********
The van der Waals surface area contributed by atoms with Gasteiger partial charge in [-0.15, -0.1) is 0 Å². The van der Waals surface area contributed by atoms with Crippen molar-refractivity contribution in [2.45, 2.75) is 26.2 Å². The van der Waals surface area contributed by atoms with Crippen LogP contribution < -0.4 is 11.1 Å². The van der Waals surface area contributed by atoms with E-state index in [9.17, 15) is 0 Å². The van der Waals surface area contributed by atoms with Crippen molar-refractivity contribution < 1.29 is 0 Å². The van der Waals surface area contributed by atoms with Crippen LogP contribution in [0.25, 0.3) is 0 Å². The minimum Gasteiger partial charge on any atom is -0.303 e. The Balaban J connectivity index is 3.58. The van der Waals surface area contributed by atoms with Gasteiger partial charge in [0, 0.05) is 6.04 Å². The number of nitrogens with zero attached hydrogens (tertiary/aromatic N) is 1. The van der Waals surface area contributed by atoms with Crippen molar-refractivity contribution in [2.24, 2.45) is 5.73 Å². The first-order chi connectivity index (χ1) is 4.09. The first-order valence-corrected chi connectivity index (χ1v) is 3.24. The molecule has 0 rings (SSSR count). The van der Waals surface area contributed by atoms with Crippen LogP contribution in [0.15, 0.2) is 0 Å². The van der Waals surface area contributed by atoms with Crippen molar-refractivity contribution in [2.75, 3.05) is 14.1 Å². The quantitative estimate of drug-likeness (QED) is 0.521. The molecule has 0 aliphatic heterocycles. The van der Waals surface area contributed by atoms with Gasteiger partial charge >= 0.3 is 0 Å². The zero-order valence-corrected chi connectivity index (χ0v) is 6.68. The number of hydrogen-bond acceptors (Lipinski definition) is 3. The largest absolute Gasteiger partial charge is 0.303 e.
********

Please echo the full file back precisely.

The van der Waals surface area contributed by atoms with Gasteiger partial charge in [-0.15, -0.1) is 0 Å². The van der Waals surface area contributed by atoms with Crippen molar-refractivity contribution in [2.45, 2.75) is 26.2 Å². The van der Waals surface area contributed by atoms with Crippen LogP contribution < -0.4 is 11.1 Å². The van der Waals surface area contributed by atoms with E-state index in [9.17, 15) is 0 Å². The van der Waals surface area contributed by atoms with Crippen molar-refractivity contribution < 1.29 is 0 Å². The van der Waals surface area contributed by atoms with Crippen LogP contribution in [0.25, 0.3) is 0 Å². The minimum Gasteiger partial charge on any atom is -0.303 e. The Balaban J connectivity index is 3.58. The van der Waals surface area contributed by atoms with Gasteiger partial charge in [0, 0.05) is 6.04 Å². The number of nitrogens with zero attached hydrogens (tertiary/aromatic N) is 1. The van der Waals surface area contributed by atoms with Crippen molar-refractivity contribution in [2.24, 2.45) is 5.73 Å². The first-order chi connectivity index (χ1) is 4.09. The first-order valence-corrected chi connectivity index (χ1v) is 3.24. The molecule has 0 rings (SSSR count). The van der Waals surface area contributed by atoms with Crippen LogP contribution in [0.15, 0.2) is 0 Å². The van der Waals surface area contributed by atoms with Crippen molar-refractivity contribution in [2.75, 3.05) is 14.1 Å². The quantitative estimate of drug-likeness (QED) is 0.521. The molecule has 0 aliphatic heterocycles. The van der Waals surface area contributed by atoms with Gasteiger partial charge >= 0.3 is 0 Å². The zero-order valence-corrected chi connectivity index (χ0v) is 6.68. The number of hydrogen-bond acceptors (Lipinski definition) is 3. The largest absolute Gasteiger partial charge is 0.303 e.